Elderly couple dropped from Yukon Housing waitlist after gov't policy change
After a health scare three years ago, Tor Forsberg, 75, and her 81-year-old husband Paul Tubb of Watson Lake, Yukon, put themselves on a list for seniors wanting to live in social housing.
"We were getting older and I thought, I'm gonna apply for Yukon Housing because I knew there would be a time when we wouldn't be able to manage here," Forsberg said.
Last month, a letter came in the mail from Yukon Housing. Instead of finding out that they'd made it to the top of the list, Forsberg says they were shocked to learn that they are no longer eligible for social housing because they have too many assets.
The couple own the 30-year-old trailer they now call home, and also own a 12-year-old truck and a 27-year-old camper van. Forsberg says Yukon Housing told them that the estimated value of their possessions was just above the $100,000 cut-off to qualify for social housing.
"Everything is really well-maintained, everything works," says Forsberg. "We're happy, we're comfortable, everything's paid for, but to qualify for social housing, we'd need to sell it all and rent an apartment.
"I don't know if we could even find an apartment, but even if we did we'd have to wait until we ran out of money to get back on Yukon Housing's waiting list."
The couple's predicament is the result of a recent policy shift which changes the way Yukon Housing allocates available units.
Laura Lang, director of policy and communications for Yukon Housing, says changes have been made in direct response to recommendations in a 2022 auditor general's report.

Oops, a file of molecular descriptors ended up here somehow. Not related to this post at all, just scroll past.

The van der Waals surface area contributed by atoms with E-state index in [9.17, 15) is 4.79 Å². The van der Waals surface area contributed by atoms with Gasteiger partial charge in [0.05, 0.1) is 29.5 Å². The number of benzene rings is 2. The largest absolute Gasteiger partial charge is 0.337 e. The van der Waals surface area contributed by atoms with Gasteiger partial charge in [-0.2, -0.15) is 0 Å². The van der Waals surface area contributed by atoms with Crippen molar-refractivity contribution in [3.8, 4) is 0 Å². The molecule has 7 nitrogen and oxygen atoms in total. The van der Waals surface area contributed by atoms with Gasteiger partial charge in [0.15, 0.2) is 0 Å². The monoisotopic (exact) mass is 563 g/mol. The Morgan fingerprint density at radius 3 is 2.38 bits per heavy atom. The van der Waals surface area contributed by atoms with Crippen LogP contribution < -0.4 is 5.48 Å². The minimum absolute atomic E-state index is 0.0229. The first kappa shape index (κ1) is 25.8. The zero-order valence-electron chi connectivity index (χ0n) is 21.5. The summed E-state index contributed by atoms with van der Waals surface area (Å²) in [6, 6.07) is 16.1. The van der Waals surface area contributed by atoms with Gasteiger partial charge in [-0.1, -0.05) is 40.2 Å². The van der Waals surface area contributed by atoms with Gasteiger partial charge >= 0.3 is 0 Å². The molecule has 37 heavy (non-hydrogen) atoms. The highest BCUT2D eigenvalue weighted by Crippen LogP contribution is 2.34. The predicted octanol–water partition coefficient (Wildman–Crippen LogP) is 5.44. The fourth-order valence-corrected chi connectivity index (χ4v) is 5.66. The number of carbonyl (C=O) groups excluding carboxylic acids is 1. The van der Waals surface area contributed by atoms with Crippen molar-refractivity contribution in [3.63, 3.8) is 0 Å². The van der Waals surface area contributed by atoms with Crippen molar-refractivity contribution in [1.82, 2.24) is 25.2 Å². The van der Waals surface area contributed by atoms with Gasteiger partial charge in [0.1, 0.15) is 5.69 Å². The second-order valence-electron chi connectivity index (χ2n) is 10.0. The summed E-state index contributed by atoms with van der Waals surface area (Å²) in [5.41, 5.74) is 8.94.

She points to section 28 of the report, which addresses the fact that seniors with more than $100,000 worth of assets could be eligible for social housing while non-seniors with more than $100,000 in assets were not.
"It was noted that applying different eligibility criteria for seniors meant that the corporation was providing social housing to seniors who may have been able to afford other types of housing," says Lang.
"So as a point of equity for all Yukoners, we agreed with the findings and said yes, we will apply the same asset cap for all people."
Forsberg says the revised policy, combined with the cost of housing and the lack of supply, means she and her husband are being forced into a very precarious situation.
"We won't be able to get a cheap apartment, there's no such thing, and we still have to maintain a vehicle and have cell phones. When the money runs out, we can reapply and maybe then we'll be eligible," she said.
"I have a friend here that applied eight years ago and just got offered a place recently."
Forsberg says that she knows a lot of other people like her, who live modestly and have managed to acquire some assets but were counting on the support of Yukon Housing when they couldn't maintain their homes anymore.
Lang says Yukon Housing does not have enough stock to support everyone in need, and that is why they have eligibility criteria.